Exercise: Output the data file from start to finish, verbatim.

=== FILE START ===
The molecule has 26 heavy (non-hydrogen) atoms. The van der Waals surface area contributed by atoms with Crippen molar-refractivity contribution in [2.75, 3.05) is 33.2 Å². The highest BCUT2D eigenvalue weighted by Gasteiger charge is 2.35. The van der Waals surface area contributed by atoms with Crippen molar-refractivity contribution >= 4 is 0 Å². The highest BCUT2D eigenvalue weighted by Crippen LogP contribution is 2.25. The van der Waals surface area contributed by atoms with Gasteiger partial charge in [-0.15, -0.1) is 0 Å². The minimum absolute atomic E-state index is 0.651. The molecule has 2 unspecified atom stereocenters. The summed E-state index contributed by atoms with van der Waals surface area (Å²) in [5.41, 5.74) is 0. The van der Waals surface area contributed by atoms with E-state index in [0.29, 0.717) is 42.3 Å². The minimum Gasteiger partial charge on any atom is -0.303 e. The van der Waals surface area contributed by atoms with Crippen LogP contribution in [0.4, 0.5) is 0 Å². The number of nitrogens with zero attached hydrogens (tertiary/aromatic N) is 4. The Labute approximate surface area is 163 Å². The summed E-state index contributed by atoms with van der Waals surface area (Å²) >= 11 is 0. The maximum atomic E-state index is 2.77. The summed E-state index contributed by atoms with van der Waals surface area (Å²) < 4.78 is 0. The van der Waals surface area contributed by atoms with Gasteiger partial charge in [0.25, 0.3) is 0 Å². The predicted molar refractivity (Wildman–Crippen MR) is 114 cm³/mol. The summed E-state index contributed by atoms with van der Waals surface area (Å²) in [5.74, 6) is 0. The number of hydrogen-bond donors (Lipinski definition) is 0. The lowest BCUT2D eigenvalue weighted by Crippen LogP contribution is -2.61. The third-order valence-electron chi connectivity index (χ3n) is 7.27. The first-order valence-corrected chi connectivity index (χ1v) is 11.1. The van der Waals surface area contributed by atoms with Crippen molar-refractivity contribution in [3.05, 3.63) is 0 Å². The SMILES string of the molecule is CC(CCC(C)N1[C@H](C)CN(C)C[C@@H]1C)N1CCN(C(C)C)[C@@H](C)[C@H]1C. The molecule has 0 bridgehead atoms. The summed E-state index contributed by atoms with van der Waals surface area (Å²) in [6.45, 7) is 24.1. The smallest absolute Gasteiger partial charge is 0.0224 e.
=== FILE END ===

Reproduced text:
The molecule has 26 heavy (non-hydrogen) atoms. The van der Waals surface area contributed by atoms with Crippen molar-refractivity contribution in [2.75, 3.05) is 33.2 Å². The highest BCUT2D eigenvalue weighted by Gasteiger charge is 2.35. The van der Waals surface area contributed by atoms with Crippen molar-refractivity contribution >= 4 is 0 Å². The highest BCUT2D eigenvalue weighted by Crippen LogP contribution is 2.25. The van der Waals surface area contributed by atoms with Gasteiger partial charge in [-0.15, -0.1) is 0 Å². The minimum absolute atomic E-state index is 0.651. The molecule has 2 unspecified atom stereocenters. The summed E-state index contributed by atoms with van der Waals surface area (Å²) in [5.41, 5.74) is 0. The van der Waals surface area contributed by atoms with E-state index in [0.29, 0.717) is 42.3 Å². The minimum Gasteiger partial charge on any atom is -0.303 e. The van der Waals surface area contributed by atoms with Crippen LogP contribution in [0.4, 0.5) is 0 Å². The number of nitrogens with zero attached hydrogens (tertiary/aromatic N) is 4. The Labute approximate surface area is 163 Å². The summed E-state index contributed by atoms with van der Waals surface area (Å²) >= 11 is 0. The maximum atomic E-state index is 2.77. The summed E-state index contributed by atoms with van der Waals surface area (Å²) < 4.78 is 0. The van der Waals surface area contributed by atoms with Gasteiger partial charge in [0.25, 0.3) is 0 Å². The predicted molar refractivity (Wildman–Crippen MR) is 114 cm³/mol. The summed E-state index contributed by atoms with van der Waals surface area (Å²) in [5.74, 6) is 0. The number of hydrogen-bond donors (Lipinski definition) is 0. The lowest BCUT2D eigenvalue weighted by Crippen LogP contribution is -2.61. The third-order valence-electron chi connectivity index (χ3n) is 7.27. The first-order valence-corrected chi connectivity index (χ1v) is 11.1. The van der Waals surface area contributed by atoms with Crippen molar-refractivity contribution in [3.05, 3.63) is 0 Å². The SMILES string of the molecule is CC(CCC(C)N1[C@H](C)CN(C)C[C@@H]1C)N1CCN(C(C)C)[C@@H](C)[C@H]1C. The molecule has 0 bridgehead atoms. The summed E-state index contributed by atoms with van der Waals surface area (Å²) in [6.45, 7) is 24.1. The smallest absolute Gasteiger partial charge is 0.0224 e.